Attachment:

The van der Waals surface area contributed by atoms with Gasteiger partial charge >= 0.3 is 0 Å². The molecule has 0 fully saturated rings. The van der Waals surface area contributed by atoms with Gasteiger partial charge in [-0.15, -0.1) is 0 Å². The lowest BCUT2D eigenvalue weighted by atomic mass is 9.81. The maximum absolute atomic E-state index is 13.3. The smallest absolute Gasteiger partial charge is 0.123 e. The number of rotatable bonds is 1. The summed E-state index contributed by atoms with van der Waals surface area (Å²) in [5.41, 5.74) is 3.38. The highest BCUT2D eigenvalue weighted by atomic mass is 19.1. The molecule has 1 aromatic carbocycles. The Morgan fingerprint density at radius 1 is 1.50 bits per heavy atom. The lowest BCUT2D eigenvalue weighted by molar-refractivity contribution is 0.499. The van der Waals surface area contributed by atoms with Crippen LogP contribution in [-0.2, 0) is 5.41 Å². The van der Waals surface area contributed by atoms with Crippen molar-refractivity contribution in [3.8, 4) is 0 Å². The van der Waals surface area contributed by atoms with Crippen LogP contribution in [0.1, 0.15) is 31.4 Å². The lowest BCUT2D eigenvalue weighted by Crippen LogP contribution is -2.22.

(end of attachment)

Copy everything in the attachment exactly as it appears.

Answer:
The van der Waals surface area contributed by atoms with Gasteiger partial charge >= 0.3 is 0 Å². The molecule has 0 fully saturated rings. The van der Waals surface area contributed by atoms with Gasteiger partial charge in [-0.15, -0.1) is 0 Å². The lowest BCUT2D eigenvalue weighted by atomic mass is 9.81. The maximum absolute atomic E-state index is 13.3. The smallest absolute Gasteiger partial charge is 0.123 e. The number of rotatable bonds is 1. The summed E-state index contributed by atoms with van der Waals surface area (Å²) in [5.41, 5.74) is 3.38. The highest BCUT2D eigenvalue weighted by atomic mass is 19.1. The molecule has 1 aromatic carbocycles. The Morgan fingerprint density at radius 1 is 1.50 bits per heavy atom. The lowest BCUT2D eigenvalue weighted by molar-refractivity contribution is 0.499. The van der Waals surface area contributed by atoms with Crippen LogP contribution in [-0.2, 0) is 5.41 Å². The van der Waals surface area contributed by atoms with Crippen molar-refractivity contribution in [3.8, 4) is 0 Å². The van der Waals surface area contributed by atoms with Crippen LogP contribution in [0.1, 0.15) is 31.4 Å². The lowest BCUT2D eigenvalue weighted by Crippen LogP contribution is -2.22.